Nature meets culture: Fungal fashion, two-wheeled tourism and more

© Charlie Shoemaker

In an age of lockdowns and social distancing, connecting with nature is not easy for most. 

With that in mind, here are a few shows, podcasts and more that can help bring nature to life for you, wherever you are.

A fungal fashion trend? 

In 2021, major fashion brands including Lululemon and Stella McCartney could be debuting a new line made entirely of fungus, according to The New York Times.

Collaborating with start-up manufacturer Bolt Threads, companies are working to reduce the fashion industry’s environmental footprint by using Mylo — a leather-like clothing material derived from mycelium fungus. 

By controlling the temperature and humidity of the facilities where the mycelium grows, Bolt Threads says it is able to prevent the fungus from forming a mushroom; instead, it produces fibrous sheets of mycelium that can be transformed into eco-friendly clothes.

Not only does Mylo take just eight to 10 days to grow, it requires significantly less water to produce than traditional clothing materials like cotton — and is even biodegradable under the right conditions

With Mylo production accelerating following recent investments from fashion industry giants, mushroom-made sneakers or fungal fedoras could be hitting store shelves soon. 

This time last year, tourists from around the world flooded African ecolodges to explore the continent’s famed landscapes and iconic wildlife. 

Today, those lodges are virtually empty — and many communities that have built their livelihoods around tourism have been forced to turn to poaching as an alternative source of food and income, one leading conservationist warns.

On a recent episode of BBC podcast “The Food Chain,” Michael O’Brien-Onyeka, who heads Conservation International’s work in Africa, explained why this is happening — and what it could mean for the future of African rangelands.

“There is no insurance policy, there is no social safety set; tourism has always been their only avenue to make money,” O’Brien-Onyeka said in the podcast. “What that means is that organized criminal gangs that lead poaching have become the only employers in the area. People [are] raiding nature to survive out of desperation.”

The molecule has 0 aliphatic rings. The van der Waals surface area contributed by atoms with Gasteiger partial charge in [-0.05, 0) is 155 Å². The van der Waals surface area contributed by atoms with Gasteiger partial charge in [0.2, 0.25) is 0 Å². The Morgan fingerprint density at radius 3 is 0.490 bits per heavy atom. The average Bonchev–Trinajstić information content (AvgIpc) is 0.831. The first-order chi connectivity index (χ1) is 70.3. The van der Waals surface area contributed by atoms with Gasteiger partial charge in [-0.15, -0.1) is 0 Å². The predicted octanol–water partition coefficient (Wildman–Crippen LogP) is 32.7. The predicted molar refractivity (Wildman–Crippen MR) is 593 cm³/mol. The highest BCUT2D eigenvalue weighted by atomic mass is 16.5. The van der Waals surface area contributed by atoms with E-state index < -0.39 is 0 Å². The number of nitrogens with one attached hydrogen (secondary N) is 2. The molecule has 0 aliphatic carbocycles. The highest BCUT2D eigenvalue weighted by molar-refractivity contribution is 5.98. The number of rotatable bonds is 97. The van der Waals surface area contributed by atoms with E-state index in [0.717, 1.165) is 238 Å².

Recent reports from Conservation International field offices have signaled a steep rise in bushmeat and ivory poaching throughout Kenya. 

What this means, O’Brien-Onyeka says, is that African countries should extend pandemic relief not just to companies, but to people. 

“The realization within the corridors of power in many African countries is that they need to put in place some shock absorbent mechanisms for the citizens. I think in the context of stimulus packages, most of discourse is always around how to support the airlines and businesses. I would love to see the government include communities and reinforcing their resilience as a top priority.”

A group of cycling aficionados is working to connect the bustling city of Bogotá, Colombia, with the surrounding natural areas that the city depends on, in a new film released today. 

In February, Conservation International partnered with and Wahoo to develop a 420-km (260-mile) bike route that starts in Bogotá and passes through forests, foothills and páramos — a unique, high-altitude montane ecosystem.

The new film follows nature-loving cyclists from these organizations on their journey to develop this route through Colombia’s rugged terrain.

“What started out as a very simple idea of combining nature and cycling — our two passions — evolved a lot from there,” said Conservation International’s Adam Charles Smith, who helped lead the expedition. “We can connect to nature and save our planet in a way that is fun and amazing.”

The film also shows viewers the significance of the region’s high-altitude cloud forests and endangered páramos, which provide most of Bogotá’s freshwater supply.

“When you ask people in a city of 10 million … where the water comes from, they say, ‘from the pipe,’ ” said Natalia Acero, a director at Conservation International in Colombia. “The reality is that the water doesn’t come from ‘the pipe’; the water has a root [in] ecosystems in Bogotá called the páramos.”

For now, the route’s development is delayed due to the COVID-19 pandemic. Until then, you can watch the film here.

  • Learn more about this project here.


Kiley Price is a staff writer at Conservation International. Want to read more stories like this? Sign up for email updates here. Donate to Conservation International here.

Cover image: Giraffes in Chyulu Hills, Kenya (© Charlie Shoemaker)

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